Appellate Judge Tom Becker goes a little mad sometimes.
Our reviews of Alfred Hitchcock: The Masterpiece Collection (Blu-ray) (published December 11th, 2012) and Psycho (Blu-Ray) 50th Anniversary Edition (published October 18th, 2010) are also available.
She might have fooled me, but she didn't fool my mother.
If there is a film that has been studied, parodied, copied, discussed, and homaged more than Alfred Hitchcock's Psycho, I couldn't name it. It has spawned several books, commentaries, volumes of critical essays, a regrettable remake, and a series of late-in-the-game sequels, and made it prohibitive for families called Bates to ever name their sons "Norman." If it is not the most famous film of all time, it is certainly in the top five.
While the academic attention to Psycho makes sense—this is great filmmaking, and every frame is directed with a breathtaking precision and layers of extended meaning—it tends to reposition it from its roots. Above all else, Hitchcock made Psycho to be entertaining, an amusement park ride with surprises and thrills at every turn. Time may have turned it into a museum attraction, something to be revered, but looking at it nearly 50 years after its premiere, there's not doubt that Psycho is as much a masterpiece of popcorn as it as a work of art.
Universal's re-release of Psycho is a nice balance of fun and reverence, and this two-disc set is a worthy treatment of this classic.
Facts of the Case
Marion Crane (Janet Leigh, Touch of Evil) is desperate for cash. She wants to marry her lover, Sam (John Gavin, Imitation of Life), but he is being crushed by the debts of his late father and alimony to his ex-wife.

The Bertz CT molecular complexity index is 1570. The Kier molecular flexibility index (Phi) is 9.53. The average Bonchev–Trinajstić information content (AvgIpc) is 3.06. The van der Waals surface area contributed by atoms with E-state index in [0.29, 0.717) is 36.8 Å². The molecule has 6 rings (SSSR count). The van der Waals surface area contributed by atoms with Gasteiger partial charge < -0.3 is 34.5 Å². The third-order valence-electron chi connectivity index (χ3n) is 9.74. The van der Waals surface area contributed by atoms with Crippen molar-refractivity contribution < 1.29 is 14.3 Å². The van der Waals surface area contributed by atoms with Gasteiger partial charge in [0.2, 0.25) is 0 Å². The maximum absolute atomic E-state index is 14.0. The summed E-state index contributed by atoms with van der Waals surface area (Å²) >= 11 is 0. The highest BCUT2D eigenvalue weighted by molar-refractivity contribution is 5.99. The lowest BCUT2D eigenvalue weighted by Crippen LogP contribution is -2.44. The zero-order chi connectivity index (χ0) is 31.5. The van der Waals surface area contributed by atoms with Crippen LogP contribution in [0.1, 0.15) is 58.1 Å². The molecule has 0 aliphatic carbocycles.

When Marion's boss asks her to deposit a $40,000 cash transaction in the bank, she impulsively takes the money and runs. She's driving to Sam, but the more she drives, the more she's consumed with fear, guilt, and regret.
When a rainstorm hits, she gets off the highway, and on a back road finds the Bates Motel. "Twelve cabins, twelve vacancies," explains the owner, a nervous, chatty young man named Norman Bates (Anthony Perkins, Friendly Persuasion). Norman lives next door in a big, old house with his mother, who is "ill." Marion feels pity for Norman when she hears the old woman berating him.
Norman and Marion share sandwiches and conversation. She sees in Norman something of a kindred soul; both are caught in traps and would like to flee to a "private island."
Marion knows she has to go back and return the money, so she goes to her room, planning to take a shower, get a good night's sleep, and leave early in the morning.
But then, she encounters Mrs. Bates.
How exciting it must have been to have seen Psycho in a theater in the summer of 1960, before it was a pop phenomenon and its considerable secrets and surprises part of our cultural lexicon. Audiences screamed long and loud at the violence, which was shocking in its time and is unsettling even today. Some people fainted or got sick at the sight of blood running down a bathtub drain, a simple image that is still more flesh crawlingly raw than anything a current torture-porn film could serve up. The final reveal was the most shocking of shock endings, built with unbearable intensity and exposing such decay, depravity, and unmitigated horror that it was the stuff of nightmares.
Psycho was Hitchcock's last great film. As conceived, it was also one of his least prestigious, a low-budget "quickie" made in response to the cheap horror movies so popular at the time. Although for many, it's the film most readily associated with Hitchcock, it was really not a typical Hitchcock film, certainly not the Hitchcock of the previous decade.
Hitchcock in the '50s was known mostly for sophisticated and urbane capers, usually with a strong male star (such as Jimmy Stewart or Cary Grant) alongside a gorgeous blonde (Grace Kelly, Kim Novak, Eva Marie Saint) wearing beautiful clothes, generally shot in color, often with exotic locales. His films were suspenseful, yet sumptuous, thrillers with a strong angle of romance and sex.